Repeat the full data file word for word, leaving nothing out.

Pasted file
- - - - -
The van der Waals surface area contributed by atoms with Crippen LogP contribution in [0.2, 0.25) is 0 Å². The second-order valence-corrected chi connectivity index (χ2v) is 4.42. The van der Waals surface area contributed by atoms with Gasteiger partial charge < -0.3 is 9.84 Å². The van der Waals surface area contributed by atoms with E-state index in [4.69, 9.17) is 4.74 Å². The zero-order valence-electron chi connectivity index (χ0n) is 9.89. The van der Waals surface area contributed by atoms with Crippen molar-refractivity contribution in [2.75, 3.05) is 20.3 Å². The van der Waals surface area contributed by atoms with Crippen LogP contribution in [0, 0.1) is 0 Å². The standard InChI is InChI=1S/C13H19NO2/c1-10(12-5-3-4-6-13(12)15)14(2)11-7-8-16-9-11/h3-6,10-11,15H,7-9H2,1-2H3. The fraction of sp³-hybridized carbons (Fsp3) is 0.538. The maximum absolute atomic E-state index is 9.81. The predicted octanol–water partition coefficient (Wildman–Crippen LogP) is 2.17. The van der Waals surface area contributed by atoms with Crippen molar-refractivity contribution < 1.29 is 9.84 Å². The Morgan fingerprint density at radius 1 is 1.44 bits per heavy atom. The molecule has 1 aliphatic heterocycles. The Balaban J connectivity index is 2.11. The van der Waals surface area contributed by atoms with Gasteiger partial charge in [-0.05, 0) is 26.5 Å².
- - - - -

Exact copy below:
The van der Waals surface area contributed by atoms with Crippen LogP contribution in [0.2, 0.25) is 0 Å². The second-order valence-corrected chi connectivity index (χ2v) is 4.42. The van der Waals surface area contributed by atoms with Gasteiger partial charge < -0.3 is 9.84 Å². The van der Waals surface area contributed by atoms with E-state index in [4.69, 9.17) is 4.74 Å². The zero-order valence-electron chi connectivity index (χ0n) is 9.89. The van der Waals surface area contributed by atoms with Crippen molar-refractivity contribution in [2.75, 3.05) is 20.3 Å². The van der Waals surface area contributed by atoms with Crippen LogP contribution in [0, 0.1) is 0 Å². The standard InChI is InChI=1S/C13H19NO2/c1-10(12-5-3-4-6-13(12)15)14(2)11-7-8-16-9-11/h3-6,10-11,15H,7-9H2,1-2H3. The fraction of sp³-hybridized carbons (Fsp3) is 0.538. The maximum absolute atomic E-state index is 9.81. The predicted octanol–water partition coefficient (Wildman–Crippen LogP) is 2.17. The van der Waals surface area contributed by atoms with Crippen molar-refractivity contribution < 1.29 is 9.84 Å². The Morgan fingerprint density at radius 1 is 1.44 bits per heavy atom. The molecule has 1 aliphatic heterocycles. The Balaban J connectivity index is 2.11. The van der Waals surface area contributed by atoms with Gasteiger partial charge in [-0.05, 0) is 26.5 Å².